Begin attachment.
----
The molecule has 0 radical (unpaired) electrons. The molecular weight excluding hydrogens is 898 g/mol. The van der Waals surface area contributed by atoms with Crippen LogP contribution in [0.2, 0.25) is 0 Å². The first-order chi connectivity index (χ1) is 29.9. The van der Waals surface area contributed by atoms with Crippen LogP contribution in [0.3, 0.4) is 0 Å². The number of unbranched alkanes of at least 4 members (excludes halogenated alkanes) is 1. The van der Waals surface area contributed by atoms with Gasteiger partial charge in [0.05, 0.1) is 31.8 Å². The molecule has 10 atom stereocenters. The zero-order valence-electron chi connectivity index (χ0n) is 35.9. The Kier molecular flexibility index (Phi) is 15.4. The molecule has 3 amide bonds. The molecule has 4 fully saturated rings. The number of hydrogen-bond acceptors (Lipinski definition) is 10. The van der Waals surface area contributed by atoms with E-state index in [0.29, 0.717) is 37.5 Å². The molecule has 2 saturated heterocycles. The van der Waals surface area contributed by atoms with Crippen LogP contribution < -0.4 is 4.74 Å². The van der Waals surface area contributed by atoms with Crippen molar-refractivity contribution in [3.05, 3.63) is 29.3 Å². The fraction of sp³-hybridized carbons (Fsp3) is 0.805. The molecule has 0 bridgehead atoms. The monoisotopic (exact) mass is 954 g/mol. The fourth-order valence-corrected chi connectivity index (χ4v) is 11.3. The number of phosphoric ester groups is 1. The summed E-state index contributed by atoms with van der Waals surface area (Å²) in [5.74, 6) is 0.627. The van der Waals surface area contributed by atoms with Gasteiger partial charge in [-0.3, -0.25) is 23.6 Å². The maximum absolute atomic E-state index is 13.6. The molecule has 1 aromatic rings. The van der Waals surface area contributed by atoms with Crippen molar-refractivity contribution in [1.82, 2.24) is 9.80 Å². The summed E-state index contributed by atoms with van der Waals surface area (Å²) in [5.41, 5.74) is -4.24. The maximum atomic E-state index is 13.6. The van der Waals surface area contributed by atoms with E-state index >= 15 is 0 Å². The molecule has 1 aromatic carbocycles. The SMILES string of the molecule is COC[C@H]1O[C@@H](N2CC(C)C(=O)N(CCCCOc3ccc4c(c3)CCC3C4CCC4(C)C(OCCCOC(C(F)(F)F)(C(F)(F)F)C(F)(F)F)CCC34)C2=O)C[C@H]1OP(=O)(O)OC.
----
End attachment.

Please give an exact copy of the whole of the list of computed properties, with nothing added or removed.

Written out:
The molecule has 0 radical (unpaired) electrons. The molecular weight excluding hydrogens is 898 g/mol. The van der Waals surface area contributed by atoms with Crippen LogP contribution in [0.2, 0.25) is 0 Å². The first-order chi connectivity index (χ1) is 29.9. The van der Waals surface area contributed by atoms with Crippen LogP contribution in [0.3, 0.4) is 0 Å². The number of unbranched alkanes of at least 4 members (excludes halogenated alkanes) is 1. The van der Waals surface area contributed by atoms with Gasteiger partial charge in [0.05, 0.1) is 31.8 Å². The molecule has 10 atom stereocenters. The zero-order valence-electron chi connectivity index (χ0n) is 35.9. The Kier molecular flexibility index (Phi) is 15.4. The molecule has 3 amide bonds. The molecule has 4 fully saturated rings. The number of hydrogen-bond acceptors (Lipinski definition) is 10. The van der Waals surface area contributed by atoms with E-state index in [0.29, 0.717) is 37.5 Å². The molecule has 2 saturated heterocycles. The van der Waals surface area contributed by atoms with Crippen LogP contribution < -0.4 is 4.74 Å². The van der Waals surface area contributed by atoms with Crippen molar-refractivity contribution in [3.05, 3.63) is 29.3 Å². The fraction of sp³-hybridized carbons (Fsp3) is 0.805. The molecule has 0 bridgehead atoms. The monoisotopic (exact) mass is 954 g/mol. The fourth-order valence-corrected chi connectivity index (χ4v) is 11.3. The number of phosphoric ester groups is 1. The summed E-state index contributed by atoms with van der Waals surface area (Å²) in [5.74, 6) is 0.627. The van der Waals surface area contributed by atoms with Gasteiger partial charge in [-0.3, -0.25) is 23.6 Å². The maximum absolute atomic E-state index is 13.6. The molecule has 1 aromatic rings. The van der Waals surface area contributed by atoms with Crippen molar-refractivity contribution in [1.82, 2.24) is 9.80 Å². The summed E-state index contributed by atoms with van der Waals surface area (Å²) in [5.41, 5.74) is -4.24. The maximum atomic E-state index is 13.6. The van der Waals surface area contributed by atoms with E-state index >= 15 is 0 Å². The molecule has 1 aromatic carbocycles. The SMILES string of the molecule is COC[C@H]1O[C@@H](N2CC(C)C(=O)N(CCCCOc3ccc4c(c3)CCC3C4CCC4(C)C(OCCCOC(C(F)(F)F)(C(F)(F)F)C(F)(F)F)CCC34)C2=O)C[C@H]1OP(=O)(O)OC.